Tag Archives: Belize


Lamanai Mask Temple Belize

Having recovered control of our boat from a pirate spider monkey, we arrived safely at our destination: the Mayan ruins of Lamanai near Orange Walk, Belize. Once a considerably sized city, most of this site remains unexcavated. But some of what has been unearthed is truly stunning: like these carvings on Mask Temple that somehow survived through the centuries.

Spider Monkey Stowaway


This spider monkey commandeered our ship for a time as we sailed down the New River toward the Mayan ruin Lamanai in Belize.

What We Learned Backpacking for 2 Months

Caye Caulker Belize

40 liter packs are (almost) all you need

Imagine living out of a suitcase no bigger than a 1.5 square foot box. That’s basically what Shannon and I did for two months backpacking around Central America. We’re proud to report that not only did we have the smallest bags of anyone we met but that our 40 liter packs were perfectly adequate for this specific trip.

While “perfectly adequate” is a true enough description of what we experienced, “barely adequate” fits too. We’d have been in trouble if we needed to plan for colder weather or multiple seasons. Traveling through Central America we had the luxury of packing lightweight clothing, although the highlands of Guatemala got surprisingly chilly. I was happy to have a heavy fleece I didn’t originally intend to pack but brought along because Houston was so damn cold when we left.

Even in colder climates, we probably could have made the 40 liter backpacks work if not for all of the electronics we hauled: two laptops, a digital camera, a video camera, an iPhone, a surge protector, a universal power adapter, battery charger, and the cables needed to power all this junk. Leaving the electronics at home would have freed up almost an entire bag – but we’d never do that.

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Howler Monkey Madness

Community Baboon Sanctuary, Belize

Not one other traveler we met had Belize’s Community Baboon Sanctuary (CBS) on their itinerary. Most had never heard of it, which is a shame because it is definitely within the top three things we did in Central America. Tikal gets all the attention. Savvy travelers know that ATM Cave is a must do, but CBS should also make any list of top sights both because of the sanctuary’s awesome work and the unique opportunity to have an up-close encounter with wild and endangered black howler monkeys.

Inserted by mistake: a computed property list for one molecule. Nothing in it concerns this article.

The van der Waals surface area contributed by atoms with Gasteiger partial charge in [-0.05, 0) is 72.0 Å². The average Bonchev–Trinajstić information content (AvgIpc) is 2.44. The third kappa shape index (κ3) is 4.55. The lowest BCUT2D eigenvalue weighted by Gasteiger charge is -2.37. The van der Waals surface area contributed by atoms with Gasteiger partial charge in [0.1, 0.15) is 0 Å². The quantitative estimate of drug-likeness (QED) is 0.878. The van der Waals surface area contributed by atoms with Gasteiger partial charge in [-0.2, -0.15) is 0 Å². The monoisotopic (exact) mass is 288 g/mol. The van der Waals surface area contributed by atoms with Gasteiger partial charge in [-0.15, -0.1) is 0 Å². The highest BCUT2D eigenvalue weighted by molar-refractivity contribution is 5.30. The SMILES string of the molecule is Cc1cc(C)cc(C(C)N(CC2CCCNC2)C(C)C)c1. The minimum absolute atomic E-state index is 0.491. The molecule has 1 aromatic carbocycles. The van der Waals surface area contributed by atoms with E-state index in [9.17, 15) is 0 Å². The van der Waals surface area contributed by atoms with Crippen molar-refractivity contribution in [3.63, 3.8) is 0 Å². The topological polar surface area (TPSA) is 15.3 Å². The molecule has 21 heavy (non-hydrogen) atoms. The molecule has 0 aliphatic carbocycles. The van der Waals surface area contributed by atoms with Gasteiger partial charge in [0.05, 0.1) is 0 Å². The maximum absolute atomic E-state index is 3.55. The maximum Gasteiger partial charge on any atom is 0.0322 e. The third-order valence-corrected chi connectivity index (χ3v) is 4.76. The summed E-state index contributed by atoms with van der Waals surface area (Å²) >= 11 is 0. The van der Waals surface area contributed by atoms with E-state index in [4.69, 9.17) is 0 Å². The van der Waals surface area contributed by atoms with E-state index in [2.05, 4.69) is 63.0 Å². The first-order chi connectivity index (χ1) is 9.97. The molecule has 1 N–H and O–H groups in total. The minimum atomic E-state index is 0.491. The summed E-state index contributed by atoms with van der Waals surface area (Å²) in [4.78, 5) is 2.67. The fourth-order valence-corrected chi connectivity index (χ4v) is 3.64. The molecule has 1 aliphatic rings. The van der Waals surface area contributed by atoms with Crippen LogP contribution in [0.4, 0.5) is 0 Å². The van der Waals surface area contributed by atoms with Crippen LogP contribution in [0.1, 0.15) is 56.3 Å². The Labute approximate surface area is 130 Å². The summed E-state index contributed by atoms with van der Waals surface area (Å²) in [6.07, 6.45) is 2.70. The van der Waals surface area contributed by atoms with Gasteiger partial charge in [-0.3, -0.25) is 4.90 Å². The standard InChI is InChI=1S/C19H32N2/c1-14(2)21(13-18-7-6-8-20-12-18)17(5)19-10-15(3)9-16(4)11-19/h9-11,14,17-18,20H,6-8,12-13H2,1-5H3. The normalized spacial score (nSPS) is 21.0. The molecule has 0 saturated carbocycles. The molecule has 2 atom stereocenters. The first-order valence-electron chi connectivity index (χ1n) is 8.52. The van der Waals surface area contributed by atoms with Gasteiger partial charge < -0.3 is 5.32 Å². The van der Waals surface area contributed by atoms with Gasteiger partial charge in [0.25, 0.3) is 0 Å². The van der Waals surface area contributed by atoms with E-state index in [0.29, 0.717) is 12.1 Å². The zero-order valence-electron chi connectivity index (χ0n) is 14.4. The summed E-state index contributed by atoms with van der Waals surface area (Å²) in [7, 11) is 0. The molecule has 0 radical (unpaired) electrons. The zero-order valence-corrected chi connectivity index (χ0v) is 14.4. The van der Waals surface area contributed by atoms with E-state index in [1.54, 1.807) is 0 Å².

In 1985, 12 private landowners banded together to preserve their property as a sanctuary for black howler monkeys (called “baboons” in the local Creole dialect). Over the years, CBS has grown to over 200 landowners, in seven villages, who have voluntarily dedicated their 20 square miles of land to arrest the habitat destruction that, left unchecked, will cause an estimated 60% population decline over the next three decades. Meanwhile, the “baboon” population at the sanctuary has tripled in size to over 2,000 monkeys.

Visit the Community Baboon Sanctuary

CBS is considered the first conservation effort in the world to rely exclusively on local community cooperation to protect an endangered species. Local landowners benefit directly from the ecotourism revenues generated by the sanctuary creating a win-win scenario for both man and beast.

We’re happy to have lent a hand in the continuation of this good work, and delighted to meet the furry residents in the bargain.

No Reservations

Placencia, Belize

Over the course of our three hour commute from Punta Gorda to Placencia in Belize we got to talking with a couple from the U.K. When the boat docked we said our goodbyes. They turned to their guidebook to look for accommodations and we consulted a map to chart the best course to the guest house we had booked a couple days earlier.

As we waited for our room to be ready we pulled up a seat at a “road”-side restaurant and watched the throngs of tourists from what looked like a cruise ship convention amble by. Apparently it was the last day of some kind of festival and the place was mobbed.

Before we finished our lunch we saw the U.K. friends we had traveled with earlier in the day, only this time they looked dejected. They couldn’t find a room and were leaving. From Placencia they’d have a four hour bus ride to Belize City, on top of a likely hour or more wait for the next bus. By the time they arrived in Belize City the last water taxi to their next destination, Caye Caulker, would have long since sailed. “All part of the experience,” they said.

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